Dow v. Memphis & Little Rock R. Co.Annotate this Case
124 U.S. 652 (1888)
U.S. Supreme Court
Dow v. Memphis & Little Rock R. Co., 124 U.S. 652 (1888)
Dow v. Memphis and Little Rock Railroad Company
Argued January 9, 1888
Decided February l0, 1888
124 U.S. 652
Galveston Railroad v. Cowdrey, 11 Wall. 459, affirmed to the point that when a railroad mortgage covers income, the mortgagor is not bound to account to the mortgagee for earnings while the property is in his possession until a demand is made therefor, or for a surrender of possession under the mortgage
But the commencement of a suit in equity to enforce a surrender of possession to the trustees under the mortgage in accordance with its terms is a demand for possession, and if the trustees are then entitled to possession, the company must account from that time.
The facts on which this case rests are these:
Robert K. Dow, Watson Matthews, and Charles Moran are the trustees in two mortgages executed by the Memphis and Little Rock Railroad Company, as reorganized one on the first and the other on the second of May, 1877, to secure two separate issues of bonds. Each of the mortgages covered, among other things,
"all the incomes, rents, issues, tolls, profits, receipts, rights, benefits, and advantages had, received, or derived by the party of the first part from any of the hereby conveyed premises,"
which included the railroad of the company; but it was provided that until default in the payment of interest or principal, the company should "retain the possession of all the property hereby conveyed, and receive and enjoy the income thereof." In case of default for sixty days in the payment of interest, the trustees were authorized to enter upon and take possession of "all and singular the charter, franchises,
and property . . . conveyed, . . . and take and receive the income and profits thereof." The company failed to pay its interest falling due July 1, 1882, and thereafter. For this reason, the trustees began this suit against the company in the circuit court of the United States on the 12th of February, 1884, praying that they might be put into the possession of the mortgaged property in accordance with the terms of the mortgage of May 2, 1877, and for the purposes therein expressed, "and that the defendant may be enjoined from interfering with their possession, or disturbing it in any way." On the 24th of March, they applied for the appointment of a receiver, and the court, on the 27th of that month, granted the parties until April 7th to file briefs on the motion, but ordered "that the defendant, until further order herein, hold the property mentioned in the bill subject to the order of the court." On the 15th of April a receiver was appointed, and the company was ordered at once to "surrender possession of its said railroad, rolling stock, and all other money and property of every character" to him. To this order exceptions were taken by the company, so far as it directed the delivery of money to the receiver, on the ground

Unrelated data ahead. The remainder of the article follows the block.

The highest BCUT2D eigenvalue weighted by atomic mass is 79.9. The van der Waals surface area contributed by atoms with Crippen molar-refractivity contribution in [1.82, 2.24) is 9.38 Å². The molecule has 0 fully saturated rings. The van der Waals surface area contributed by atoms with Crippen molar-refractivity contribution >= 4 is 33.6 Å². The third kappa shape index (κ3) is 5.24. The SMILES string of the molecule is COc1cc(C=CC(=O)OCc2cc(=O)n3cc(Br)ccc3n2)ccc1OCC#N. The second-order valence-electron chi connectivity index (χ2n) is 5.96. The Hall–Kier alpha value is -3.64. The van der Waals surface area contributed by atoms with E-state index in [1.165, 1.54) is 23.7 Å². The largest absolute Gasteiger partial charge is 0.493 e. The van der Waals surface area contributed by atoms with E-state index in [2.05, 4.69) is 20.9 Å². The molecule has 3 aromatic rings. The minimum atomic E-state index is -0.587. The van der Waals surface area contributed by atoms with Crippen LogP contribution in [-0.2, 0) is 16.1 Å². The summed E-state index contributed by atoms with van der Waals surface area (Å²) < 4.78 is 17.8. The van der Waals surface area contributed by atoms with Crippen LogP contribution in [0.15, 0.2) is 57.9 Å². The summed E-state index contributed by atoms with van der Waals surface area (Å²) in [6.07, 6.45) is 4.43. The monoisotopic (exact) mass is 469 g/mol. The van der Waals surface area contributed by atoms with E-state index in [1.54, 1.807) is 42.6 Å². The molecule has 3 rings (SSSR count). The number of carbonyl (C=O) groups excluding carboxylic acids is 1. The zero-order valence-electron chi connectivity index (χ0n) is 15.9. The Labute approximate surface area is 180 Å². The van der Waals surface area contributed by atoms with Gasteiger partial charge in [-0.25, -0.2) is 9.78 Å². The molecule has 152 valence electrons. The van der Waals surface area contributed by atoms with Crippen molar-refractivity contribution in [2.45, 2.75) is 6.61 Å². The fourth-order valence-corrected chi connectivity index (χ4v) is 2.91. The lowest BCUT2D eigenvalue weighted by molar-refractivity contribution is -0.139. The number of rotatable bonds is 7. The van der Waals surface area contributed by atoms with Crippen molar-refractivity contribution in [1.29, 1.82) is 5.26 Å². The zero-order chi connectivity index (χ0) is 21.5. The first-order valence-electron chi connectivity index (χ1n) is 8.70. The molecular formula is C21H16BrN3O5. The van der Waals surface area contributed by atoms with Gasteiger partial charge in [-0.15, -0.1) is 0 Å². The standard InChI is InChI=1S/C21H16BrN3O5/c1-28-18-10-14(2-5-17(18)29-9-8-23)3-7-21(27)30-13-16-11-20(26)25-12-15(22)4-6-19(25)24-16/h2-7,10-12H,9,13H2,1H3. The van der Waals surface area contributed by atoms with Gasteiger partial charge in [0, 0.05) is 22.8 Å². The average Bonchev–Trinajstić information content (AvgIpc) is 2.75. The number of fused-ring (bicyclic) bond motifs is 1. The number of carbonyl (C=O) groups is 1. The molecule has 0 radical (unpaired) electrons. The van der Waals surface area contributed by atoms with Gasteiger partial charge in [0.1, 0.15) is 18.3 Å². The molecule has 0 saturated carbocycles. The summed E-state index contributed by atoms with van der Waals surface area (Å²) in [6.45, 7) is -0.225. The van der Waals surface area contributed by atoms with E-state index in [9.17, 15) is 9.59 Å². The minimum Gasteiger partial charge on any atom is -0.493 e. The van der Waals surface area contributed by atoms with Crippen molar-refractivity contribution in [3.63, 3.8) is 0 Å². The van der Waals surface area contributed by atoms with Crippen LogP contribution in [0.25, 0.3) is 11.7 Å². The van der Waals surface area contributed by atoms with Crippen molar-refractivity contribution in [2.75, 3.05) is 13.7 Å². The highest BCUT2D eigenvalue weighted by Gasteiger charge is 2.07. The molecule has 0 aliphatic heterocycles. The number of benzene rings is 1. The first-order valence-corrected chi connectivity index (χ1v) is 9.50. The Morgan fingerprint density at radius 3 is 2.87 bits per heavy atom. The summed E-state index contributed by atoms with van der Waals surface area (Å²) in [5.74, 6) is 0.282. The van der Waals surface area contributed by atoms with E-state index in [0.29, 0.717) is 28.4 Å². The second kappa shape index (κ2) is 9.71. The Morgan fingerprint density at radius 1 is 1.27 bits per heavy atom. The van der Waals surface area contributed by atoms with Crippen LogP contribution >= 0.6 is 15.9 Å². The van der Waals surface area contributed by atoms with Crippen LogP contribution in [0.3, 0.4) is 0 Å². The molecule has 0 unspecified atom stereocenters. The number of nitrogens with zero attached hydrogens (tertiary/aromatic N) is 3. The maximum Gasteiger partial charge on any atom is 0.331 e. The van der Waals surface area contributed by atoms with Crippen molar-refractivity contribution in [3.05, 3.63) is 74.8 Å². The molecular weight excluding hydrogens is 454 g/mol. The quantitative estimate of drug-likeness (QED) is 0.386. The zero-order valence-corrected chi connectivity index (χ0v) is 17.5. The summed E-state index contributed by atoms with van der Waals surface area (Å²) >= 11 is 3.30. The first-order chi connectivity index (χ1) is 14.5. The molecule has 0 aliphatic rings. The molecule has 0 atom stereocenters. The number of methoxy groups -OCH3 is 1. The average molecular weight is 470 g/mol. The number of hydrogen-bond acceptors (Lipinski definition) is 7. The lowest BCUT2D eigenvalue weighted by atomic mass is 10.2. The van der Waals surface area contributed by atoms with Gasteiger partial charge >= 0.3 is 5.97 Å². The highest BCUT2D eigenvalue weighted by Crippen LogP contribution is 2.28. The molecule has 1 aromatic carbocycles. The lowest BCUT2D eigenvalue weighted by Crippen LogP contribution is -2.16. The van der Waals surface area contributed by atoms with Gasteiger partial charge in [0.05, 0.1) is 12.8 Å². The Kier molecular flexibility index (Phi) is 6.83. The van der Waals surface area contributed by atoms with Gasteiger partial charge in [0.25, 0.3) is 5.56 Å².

"that all the money in its hands or possession was derived by it from the operation of the railroad and other property mentioned in the bill, and was its income and the income of said property, and that it had no money whatever, save such as was thus derived and received,"
and that at no time had the plaintiff demanded possession of the property. On the 18th of April, this motion was denied, but the receiver was directed to hold the moneys to be paid him "subject to the order of the court, and to be repaid to defendant should the court so adjudge."
On the 27th of March, the company had in its hands $42,123.68. Between that date and April 15, the company paid out $46,458.16, and its earnings were such that, when added to the $42,123.68, there was enough to make these payments and leave a balance of $32,216.20, which was paid over to the receiver.
Certain persons who were holders of bonds secured by the
mortgage of May 1, 1877, recovered judgments at law against the company for past-due coupons, amounting in the aggregate to more than the sum thus put in the hands of the receiver, and they presented petitions for payment out of the fund. Afterwards the court ordered the receiver to pay back the $32,216.20 to the company, and to turn over the mortgaged property to the trustees. The record does not show that there are any other creditors than such as are secured by the mortgages, which exceed in amount the value of the property.
From that part of the decree directing the restoration of the money to the company, the trustees took this appeal. The creditors who presented petitions for the payment of their judgments did not appeal, so that the only question presented here is whether the court erred in ordering the receiver to pay the $32,216.20 to the company instead of the trustees.
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